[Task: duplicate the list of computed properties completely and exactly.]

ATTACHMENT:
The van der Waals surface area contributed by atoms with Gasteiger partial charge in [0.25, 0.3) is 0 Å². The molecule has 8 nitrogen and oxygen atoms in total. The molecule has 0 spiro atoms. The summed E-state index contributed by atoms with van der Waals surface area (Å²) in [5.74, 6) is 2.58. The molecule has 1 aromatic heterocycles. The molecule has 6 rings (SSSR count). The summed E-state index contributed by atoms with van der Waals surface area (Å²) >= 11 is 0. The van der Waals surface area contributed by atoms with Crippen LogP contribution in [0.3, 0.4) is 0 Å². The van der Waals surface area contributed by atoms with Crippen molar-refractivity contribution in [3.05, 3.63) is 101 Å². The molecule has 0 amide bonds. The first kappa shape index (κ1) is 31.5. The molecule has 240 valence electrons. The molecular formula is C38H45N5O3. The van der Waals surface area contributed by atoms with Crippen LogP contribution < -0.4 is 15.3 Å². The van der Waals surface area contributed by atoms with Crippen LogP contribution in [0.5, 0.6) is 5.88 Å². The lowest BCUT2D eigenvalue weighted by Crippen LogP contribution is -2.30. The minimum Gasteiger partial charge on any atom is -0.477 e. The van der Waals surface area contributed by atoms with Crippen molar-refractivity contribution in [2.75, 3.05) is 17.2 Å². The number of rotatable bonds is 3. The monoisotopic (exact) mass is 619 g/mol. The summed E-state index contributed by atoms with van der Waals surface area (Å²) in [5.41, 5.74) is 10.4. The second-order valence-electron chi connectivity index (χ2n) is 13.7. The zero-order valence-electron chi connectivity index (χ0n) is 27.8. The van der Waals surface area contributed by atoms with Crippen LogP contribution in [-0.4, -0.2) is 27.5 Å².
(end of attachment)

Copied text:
The van der Waals surface area contributed by atoms with Gasteiger partial charge in [0.25, 0.3) is 0 Å². The molecule has 8 nitrogen and oxygen atoms in total. The molecule has 0 spiro atoms. The summed E-state index contributed by atoms with van der Waals surface area (Å²) in [5.74, 6) is 2.58. The molecule has 1 aromatic heterocycles. The molecule has 6 rings (SSSR count). The summed E-state index contributed by atoms with van der Waals surface area (Å²) >= 11 is 0. The van der Waals surface area contributed by atoms with Crippen LogP contribution in [0.3, 0.4) is 0 Å². The van der Waals surface area contributed by atoms with Crippen molar-refractivity contribution in [3.05, 3.63) is 101 Å². The molecule has 0 amide bonds. The first kappa shape index (κ1) is 31.5. The molecule has 240 valence electrons. The molecular formula is C38H45N5O3. The van der Waals surface area contributed by atoms with Crippen LogP contribution < -0.4 is 15.3 Å². The van der Waals surface area contributed by atoms with Crippen LogP contribution in [0.5, 0.6) is 5.88 Å². The lowest BCUT2D eigenvalue weighted by Crippen LogP contribution is -2.30. The minimum Gasteiger partial charge on any atom is -0.477 e. The van der Waals surface area contributed by atoms with Crippen molar-refractivity contribution in [2.75, 3.05) is 17.2 Å². The number of rotatable bonds is 3. The monoisotopic (exact) mass is 619 g/mol. The summed E-state index contributed by atoms with van der Waals surface area (Å²) in [5.41, 5.74) is 10.4. The second-order valence-electron chi connectivity index (χ2n) is 13.7. The zero-order valence-electron chi connectivity index (χ0n) is 27.8. The van der Waals surface area contributed by atoms with Crippen LogP contribution in [-0.4, -0.2) is 27.5 Å².